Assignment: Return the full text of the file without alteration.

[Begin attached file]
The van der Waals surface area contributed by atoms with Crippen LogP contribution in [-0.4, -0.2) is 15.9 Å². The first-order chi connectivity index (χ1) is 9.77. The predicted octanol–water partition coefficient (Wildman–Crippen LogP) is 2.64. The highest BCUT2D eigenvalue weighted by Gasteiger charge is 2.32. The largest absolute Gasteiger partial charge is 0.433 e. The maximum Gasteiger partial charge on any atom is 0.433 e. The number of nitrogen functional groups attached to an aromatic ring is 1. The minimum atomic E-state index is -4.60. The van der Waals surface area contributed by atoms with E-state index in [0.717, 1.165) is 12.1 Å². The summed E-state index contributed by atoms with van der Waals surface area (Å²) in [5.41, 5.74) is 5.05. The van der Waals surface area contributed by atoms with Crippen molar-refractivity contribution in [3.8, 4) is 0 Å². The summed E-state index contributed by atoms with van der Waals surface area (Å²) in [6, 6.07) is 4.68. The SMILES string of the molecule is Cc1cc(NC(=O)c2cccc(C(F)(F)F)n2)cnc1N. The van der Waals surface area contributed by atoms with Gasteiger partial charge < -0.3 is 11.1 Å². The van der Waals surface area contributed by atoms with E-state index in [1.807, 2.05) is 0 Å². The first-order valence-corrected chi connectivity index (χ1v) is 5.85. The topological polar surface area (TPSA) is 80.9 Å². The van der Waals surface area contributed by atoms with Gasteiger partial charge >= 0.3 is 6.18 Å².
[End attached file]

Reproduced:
The van der Waals surface area contributed by atoms with Crippen LogP contribution in [-0.4, -0.2) is 15.9 Å². The first-order chi connectivity index (χ1) is 9.77. The predicted octanol–water partition coefficient (Wildman–Crippen LogP) is 2.64. The highest BCUT2D eigenvalue weighted by Gasteiger charge is 2.32. The largest absolute Gasteiger partial charge is 0.433 e. The maximum Gasteiger partial charge on any atom is 0.433 e. The number of nitrogen functional groups attached to an aromatic ring is 1. The minimum atomic E-state index is -4.60. The van der Waals surface area contributed by atoms with E-state index in [0.717, 1.165) is 12.1 Å². The summed E-state index contributed by atoms with van der Waals surface area (Å²) in [5.41, 5.74) is 5.05. The van der Waals surface area contributed by atoms with Crippen molar-refractivity contribution in [3.8, 4) is 0 Å². The summed E-state index contributed by atoms with van der Waals surface area (Å²) in [6, 6.07) is 4.68. The SMILES string of the molecule is Cc1cc(NC(=O)c2cccc(C(F)(F)F)n2)cnc1N. The van der Waals surface area contributed by atoms with Gasteiger partial charge < -0.3 is 11.1 Å². The van der Waals surface area contributed by atoms with E-state index in [1.807, 2.05) is 0 Å². The first-order valence-corrected chi connectivity index (χ1v) is 5.85. The topological polar surface area (TPSA) is 80.9 Å². The van der Waals surface area contributed by atoms with Gasteiger partial charge >= 0.3 is 6.18 Å².